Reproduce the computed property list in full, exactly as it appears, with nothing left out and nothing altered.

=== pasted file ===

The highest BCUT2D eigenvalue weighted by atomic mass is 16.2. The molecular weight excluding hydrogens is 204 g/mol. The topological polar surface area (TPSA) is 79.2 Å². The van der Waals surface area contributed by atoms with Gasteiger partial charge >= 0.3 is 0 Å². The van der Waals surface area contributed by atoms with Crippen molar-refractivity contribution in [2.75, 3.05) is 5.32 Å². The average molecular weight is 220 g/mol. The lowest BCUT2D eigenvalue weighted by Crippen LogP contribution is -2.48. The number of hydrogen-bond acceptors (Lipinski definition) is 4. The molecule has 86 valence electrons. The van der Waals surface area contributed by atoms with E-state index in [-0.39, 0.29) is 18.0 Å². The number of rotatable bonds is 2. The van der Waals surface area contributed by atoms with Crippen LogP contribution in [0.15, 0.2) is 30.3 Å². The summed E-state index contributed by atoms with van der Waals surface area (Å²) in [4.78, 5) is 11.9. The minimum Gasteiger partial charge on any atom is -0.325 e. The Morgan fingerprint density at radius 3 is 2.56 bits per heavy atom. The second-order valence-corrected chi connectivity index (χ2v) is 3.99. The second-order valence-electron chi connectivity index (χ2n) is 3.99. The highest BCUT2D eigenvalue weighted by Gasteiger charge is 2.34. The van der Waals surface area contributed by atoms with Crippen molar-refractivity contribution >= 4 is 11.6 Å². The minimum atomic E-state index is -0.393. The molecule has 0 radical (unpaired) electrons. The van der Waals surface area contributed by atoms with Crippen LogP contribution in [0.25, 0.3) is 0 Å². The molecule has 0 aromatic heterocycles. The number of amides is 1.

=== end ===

The highest BCUT2D eigenvalue weighted by atomic mass is 16.2. The molecular weight excluding hydrogens is 204 g/mol. The topological polar surface area (TPSA) is 79.2 Å². The van der Waals surface area contributed by atoms with Gasteiger partial charge >= 0.3 is 0 Å². The van der Waals surface area contributed by atoms with Crippen molar-refractivity contribution in [2.75, 3.05) is 5.32 Å². The average molecular weight is 220 g/mol. The lowest BCUT2D eigenvalue weighted by Crippen LogP contribution is -2.48. The number of hydrogen-bond acceptors (Lipinski definition) is 4. The molecule has 86 valence electrons. The van der Waals surface area contributed by atoms with E-state index in [-0.39, 0.29) is 18.0 Å². The number of rotatable bonds is 2. The van der Waals surface area contributed by atoms with Crippen LogP contribution in [0.15, 0.2) is 30.3 Å². The summed E-state index contributed by atoms with van der Waals surface area (Å²) in [4.78, 5) is 11.9. The minimum Gasteiger partial charge on any atom is -0.325 e. The Morgan fingerprint density at radius 3 is 2.56 bits per heavy atom. The second-order valence-corrected chi connectivity index (χ2v) is 3.99. The second-order valence-electron chi connectivity index (χ2n) is 3.99. The highest BCUT2D eigenvalue weighted by Gasteiger charge is 2.34. The van der Waals surface area contributed by atoms with Crippen molar-refractivity contribution >= 4 is 11.6 Å². The minimum atomic E-state index is -0.393. The molecule has 0 radical (unpaired) electrons. The van der Waals surface area contributed by atoms with Crippen LogP contribution in [0.25, 0.3) is 0 Å². The molecule has 0 aromatic heterocycles. The number of amides is 1.